Muscular activation also causes systemic changes in the autonomic nervous system. Sympathetic autonomic arousal is elicited through the sustained contraction of high threshold motor units (Type 2) of the striated musculature, as occurs during running or weight training (Saito et al. 1986). But arousal may also be mediated by the sustained contraction of small low threshold motor (Type 1) units of the striated musculature (Mcguigan,1991), and can be measured directly through EMG (electromyogram) or through indirect measures of autonomic arousal (e.g., skin conductance response or SCR; galvanic skin response or GSR) elicited by tension induced arousal. Physiologically the neural pathways that detail how muscular tension instigates autonomic arousal (Gellhorn, 1967, 1972, Jacobson, 1970, Malmo, 1975) have been well established. Through a bi-directional connection between the reticular arousal system and muscle efferents, a dramatic decrease or increase in muscle activity throughout the body can respectively stimulate decreases or increases in sympathetic arousal. This striated muscle position hypothesis (McGuigan, 1993) holds that the critical controlling event for autonomic arousal is covert neuro-muscular activity, and that rapid striated muscular activity can “mediate and thereby control what has been called autonomic, cardiovascular, and electroencephalographic conditioning.” The question yet unanswered is how Type 1 fibers are conditioned.
Contingency and Demand
The contraction of Type 1 fibers occurs prior to and in tandem with type 2 muscular activation, and is essential to voluntary behavior. Type 1 activation also occurs to prime an individual for action and as such is also dependent upon the anticipated results of that activity. It thus follows that Type 1 fibres are commonly activated due to response contingencies. However, if type 1 muscular contraction occurs without the subsequent activation of type 2 musculature, then involuntary or reflexive mechanisms are generally imputed as represented by the ‘stimulus’ of demand. But does this concept of demand denote a true mechanism or is it merely a misrepresentation of the semantics or meaning of demand?
As popularly conceived, tension is a byproduct of reflexive processes (e.g. flight or fight) that are elicited by a requirement for performance represented by ‘threat’ or ‘demand’. But the requirement for performance entails a conscious or non-conscious appraisal of the consequences dependent upon performance or non-performance. These represent future contingent outcomes. Thus demand must implicate contingency. Hence demand cannot represent a stimulus event that elicits behavior, but rather denotes a response contingency that leads to the emission of behavior.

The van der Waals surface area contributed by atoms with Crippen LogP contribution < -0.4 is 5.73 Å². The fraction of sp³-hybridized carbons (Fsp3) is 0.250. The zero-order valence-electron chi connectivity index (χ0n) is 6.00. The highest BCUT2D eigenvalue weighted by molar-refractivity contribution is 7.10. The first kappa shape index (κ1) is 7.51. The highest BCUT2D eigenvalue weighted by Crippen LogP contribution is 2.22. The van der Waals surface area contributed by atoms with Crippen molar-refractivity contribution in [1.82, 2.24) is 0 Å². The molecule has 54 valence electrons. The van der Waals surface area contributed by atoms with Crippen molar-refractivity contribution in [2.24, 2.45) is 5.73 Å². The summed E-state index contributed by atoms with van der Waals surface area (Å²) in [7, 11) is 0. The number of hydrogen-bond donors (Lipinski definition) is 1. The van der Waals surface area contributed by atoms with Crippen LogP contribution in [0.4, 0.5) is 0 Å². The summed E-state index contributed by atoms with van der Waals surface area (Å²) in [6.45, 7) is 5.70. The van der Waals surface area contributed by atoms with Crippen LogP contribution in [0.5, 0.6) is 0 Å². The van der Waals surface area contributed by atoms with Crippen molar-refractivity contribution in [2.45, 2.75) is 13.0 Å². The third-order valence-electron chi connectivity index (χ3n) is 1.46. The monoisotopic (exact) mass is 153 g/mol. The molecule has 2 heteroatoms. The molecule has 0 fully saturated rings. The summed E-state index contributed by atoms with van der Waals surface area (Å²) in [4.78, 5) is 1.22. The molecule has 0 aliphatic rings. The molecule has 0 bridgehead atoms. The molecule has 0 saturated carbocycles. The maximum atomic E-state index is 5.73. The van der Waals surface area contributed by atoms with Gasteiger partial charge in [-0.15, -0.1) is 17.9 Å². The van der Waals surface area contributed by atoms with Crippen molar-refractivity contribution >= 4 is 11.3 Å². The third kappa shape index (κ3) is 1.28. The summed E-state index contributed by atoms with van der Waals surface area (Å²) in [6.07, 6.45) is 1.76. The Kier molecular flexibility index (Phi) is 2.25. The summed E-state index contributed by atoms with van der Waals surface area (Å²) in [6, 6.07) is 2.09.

This is easily demonstrated through the facts of behavior. Specifically, sustained levels of muscular tension are commonly produced under continuous alternative contingencies or choices. For example, continuous decision making between alternative contingencies (e.g. doing housework or minding a child, working or surfing the internet, staying on a diet or eating ice cream, keeping a dental appointment or staying at home) is associated with sustained or tonic levels of tension that is painful. Surnamed the ‘Cinderella Effect’ from the fairy tale character who as a harried servant girl was first to wake and last to sleep (Wursted et al. 1991, 1996; Hagg, 1991; Lundberg, 1999), the continuous activation of type 1 motor units or muscles (also called Cinderella fibers) because of this psycho-social ‘demand’ causes them to eventually fail, and thus recruit other groups of muscles more peripheral to the original group, resulting in pain and exhaustion. In addition, as the name Cinderella suggests, these slow twitch fibers are slow to deactivate, and will continue activated even during subsequent intervals of rest (Lundberg et al, 2002). The aversive result of this long term activation conforms with McEwen’s model of ‘allostatic load’ (1998), which predicts that tension and arousal will be maladaptive when there is an imbalance between activation and rest/recovery. Specifically, continuous low level or ‘slight’ tension results in overexposure to stress hormones, high blood pressure, and resulting mental and physical exhaustion.
In these examples, the demand reflected by alternative or conflicting contingencies or ‘choices’ does not represent a discrete stimulus entity or entities that bypass cognition but rather comprises a cognitive event that denotes changing perceptual relationships between behavior and outcomes or a means-end contingency or ‘expectancy’. These alternative choices describe responses that lead to primary gains at the cost of moment to moment opportunity losses. Thus the primary gain of minding a child or accessing the internet comes at the moment to moment opportunity loss of performing household chores or office work. But what is the purpose of concurrent muscular activation? The sustained activation of type 1 fibers as elicited by the perception of alternative contingencies serves no direct functional purpose, but it may serve an indirect one. Sustained tension is painful, and as a rule pain imposes a new action priority to escape pain and to avoid future pain (Eccleston & Crombez, 1999). That is, pain serves to initiate avoidance behavior. Thus the pain of tension may serve to motivate an individual to escape from ‘no win’ situations wherein any choice entails loss. But if tension is due to information about the consequences of behavior, namely the avoidance of the painful entailments of tension, how can this be demonstrated?